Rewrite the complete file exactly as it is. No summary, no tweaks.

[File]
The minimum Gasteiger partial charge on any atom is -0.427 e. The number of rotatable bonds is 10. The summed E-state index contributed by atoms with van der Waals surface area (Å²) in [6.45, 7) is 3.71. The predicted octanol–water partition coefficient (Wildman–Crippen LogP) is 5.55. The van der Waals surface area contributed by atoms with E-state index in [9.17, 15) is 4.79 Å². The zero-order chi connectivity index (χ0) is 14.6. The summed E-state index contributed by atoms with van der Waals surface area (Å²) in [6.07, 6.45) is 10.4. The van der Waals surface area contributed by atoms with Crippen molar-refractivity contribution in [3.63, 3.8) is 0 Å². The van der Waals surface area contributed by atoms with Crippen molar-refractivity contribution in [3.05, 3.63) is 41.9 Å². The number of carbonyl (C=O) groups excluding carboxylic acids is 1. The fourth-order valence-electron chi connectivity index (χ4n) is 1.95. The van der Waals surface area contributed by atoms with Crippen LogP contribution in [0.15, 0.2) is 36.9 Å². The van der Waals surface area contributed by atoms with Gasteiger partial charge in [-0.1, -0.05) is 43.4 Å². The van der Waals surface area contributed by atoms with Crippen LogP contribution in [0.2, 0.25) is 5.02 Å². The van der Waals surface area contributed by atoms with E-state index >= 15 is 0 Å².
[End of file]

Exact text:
The minimum Gasteiger partial charge on any atom is -0.427 e. The number of rotatable bonds is 10. The summed E-state index contributed by atoms with van der Waals surface area (Å²) in [6.45, 7) is 3.71. The predicted octanol–water partition coefficient (Wildman–Crippen LogP) is 5.55. The van der Waals surface area contributed by atoms with E-state index in [9.17, 15) is 4.79 Å². The zero-order chi connectivity index (χ0) is 14.6. The summed E-state index contributed by atoms with van der Waals surface area (Å²) in [6.07, 6.45) is 10.4. The van der Waals surface area contributed by atoms with Crippen molar-refractivity contribution in [3.63, 3.8) is 0 Å². The van der Waals surface area contributed by atoms with Crippen molar-refractivity contribution in [3.05, 3.63) is 41.9 Å². The number of carbonyl (C=O) groups excluding carboxylic acids is 1. The fourth-order valence-electron chi connectivity index (χ4n) is 1.95. The van der Waals surface area contributed by atoms with Crippen LogP contribution in [0.15, 0.2) is 36.9 Å². The van der Waals surface area contributed by atoms with Gasteiger partial charge in [-0.1, -0.05) is 43.4 Å². The van der Waals surface area contributed by atoms with Crippen LogP contribution in [0.2, 0.25) is 5.02 Å². The van der Waals surface area contributed by atoms with E-state index >= 15 is 0 Å².